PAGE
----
of equations, relationships, and rules in modern physics and chemistry

to be somewhat daunting. Wouldn't it be nice if the world just had a

few simple rules, and they explained how everything works? Some

researchers have attempted to put together systems like this, by

explaining the world in terms of mathematical constructs known as

cellular automata.

The basic idea behind cellular automata is that rather than a big,

complex system with lots of functions and equations, you have a gigantic

array of small, simple computing elements with really basic rules. One

example is John Conway's famous "game of life", not to be confused

with the children's board game of the same name. Think of this as a

giant sheet of graph paper, where every square can be either 'alive' or

'dead'. Each turn, or "generation", every square independently

determines what its status will be for the next turn, based on the

number of its neighbors that are alive. A live square stays alive if

it has exactly two or three live neighbors, otherwise it dies of

either loneliness or overcrowding. And a dead square comes to life if

it has exactly three live neighbors. That's it-- just those few

simple rules. It's only a "game" in that you can choose the starting

pattern of live squares-- after that, it's all automatic.

According to these rules, the pattern of live and dead squares

changes every turn. Usually this game is "played" in a computer

simulation-- a giant grid appears on the screen, with dead squares

empty and live squares filled in in black.

Why is this "game" interesting? Well, the set of patterns that

can arise, with the proper starting set of live and dead squares, is

amazingly rich. It's pretty easy to create patterns like "gliders",

sets of live squares that seem to move across the board, and

"blinkers", small patterns that constantly switch between a few

shapes. But it gets a lot more complex than that-- there are many

examples where you might start with just a dozen or so live squares,

and when you run the game, you will see thousands of cycles of

unpredictable, lifelike activity.

It has also been shown that the Game of Life is Turing-complete.

This is a mathematical property which means, among other things, that

with the proper configuration of starting live and dead squares, the

"Game of Life" can emulate any modern digital computer! So any form

of artificial intelligence or computer simulation of a physical system

can, in principle, be replicated on a Game of Life grid, with the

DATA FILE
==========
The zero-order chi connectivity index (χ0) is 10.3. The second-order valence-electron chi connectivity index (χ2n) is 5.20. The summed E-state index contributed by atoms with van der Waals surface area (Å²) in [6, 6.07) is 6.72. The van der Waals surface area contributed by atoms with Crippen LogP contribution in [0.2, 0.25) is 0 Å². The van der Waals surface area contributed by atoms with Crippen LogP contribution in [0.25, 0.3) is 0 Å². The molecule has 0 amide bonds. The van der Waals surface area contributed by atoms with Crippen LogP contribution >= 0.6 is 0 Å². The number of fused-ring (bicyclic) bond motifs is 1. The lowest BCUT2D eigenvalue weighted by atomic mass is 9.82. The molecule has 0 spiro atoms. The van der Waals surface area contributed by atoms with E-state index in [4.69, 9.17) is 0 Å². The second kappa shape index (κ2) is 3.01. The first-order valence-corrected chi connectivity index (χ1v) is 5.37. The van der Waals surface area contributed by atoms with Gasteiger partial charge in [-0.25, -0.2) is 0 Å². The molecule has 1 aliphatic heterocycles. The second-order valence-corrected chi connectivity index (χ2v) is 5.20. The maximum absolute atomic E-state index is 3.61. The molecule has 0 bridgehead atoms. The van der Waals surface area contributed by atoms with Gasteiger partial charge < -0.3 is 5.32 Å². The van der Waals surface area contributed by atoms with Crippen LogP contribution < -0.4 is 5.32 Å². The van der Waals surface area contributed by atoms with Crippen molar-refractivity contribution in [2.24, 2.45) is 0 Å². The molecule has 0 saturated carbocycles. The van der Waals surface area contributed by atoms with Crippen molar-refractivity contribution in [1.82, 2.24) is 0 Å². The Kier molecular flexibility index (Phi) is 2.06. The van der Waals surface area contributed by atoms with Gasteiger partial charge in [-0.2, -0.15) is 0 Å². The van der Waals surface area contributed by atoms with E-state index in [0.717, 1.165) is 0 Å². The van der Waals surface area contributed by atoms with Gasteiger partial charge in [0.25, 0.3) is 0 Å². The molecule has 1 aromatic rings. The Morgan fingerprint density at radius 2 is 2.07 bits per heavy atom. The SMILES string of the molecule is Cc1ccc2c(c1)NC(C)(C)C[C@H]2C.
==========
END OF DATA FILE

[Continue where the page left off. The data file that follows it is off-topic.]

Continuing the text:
proper set of starting cells turned on.

This has led some researchers to think that *everything* in

existence is, essentially, a cellular automaton. The idea is kind of

appealing-- after all, if matter is made of tiny particles, shouldn't

they follow a set of simple rules if viewed locally? Some initial

support for this is the fact that in some cases, cellular automata

have been shown to be able to emulate basic patterns found in fluid

dynamics and biology.

Have people managed to take this idea further? Probably the most

famous researcher in cellular automata is Stephen Wolfram, a true

scientific genius best known for creating the "Mathematica" software

package. In 2002 he published a book with the audacious title "A New

Kind of Science." The academic community largely yawned. While it

had lots of interesting examples of cellular automata with nice-looking

patterns, the book did not really fulfill the title's promise to

redefine science. Its basic claim was that studying the behavior of

simple computational systems like cellular automata was so important

and useful that it should be considered another branch of science for

its own sake, and would lead to many real-world breakthroughs in

physics, chemistry, and biology. We're still waiting.

So, what does all this mean? Cellular automata are pretty fun to

play with, and it is amazing how a few simple rules can result in such

rich, complex patterns. In the show notes I have a pointer to a Java

'Game of Life' simulator at ibiblio.org, which I would encourage you

to try out. Currently, it doesn't look like simple cellular automata

really explain a whole lot about the real world. But hey, who needs

the real world, when you have mathematics to play with instead?

This has been your math mutation for today.

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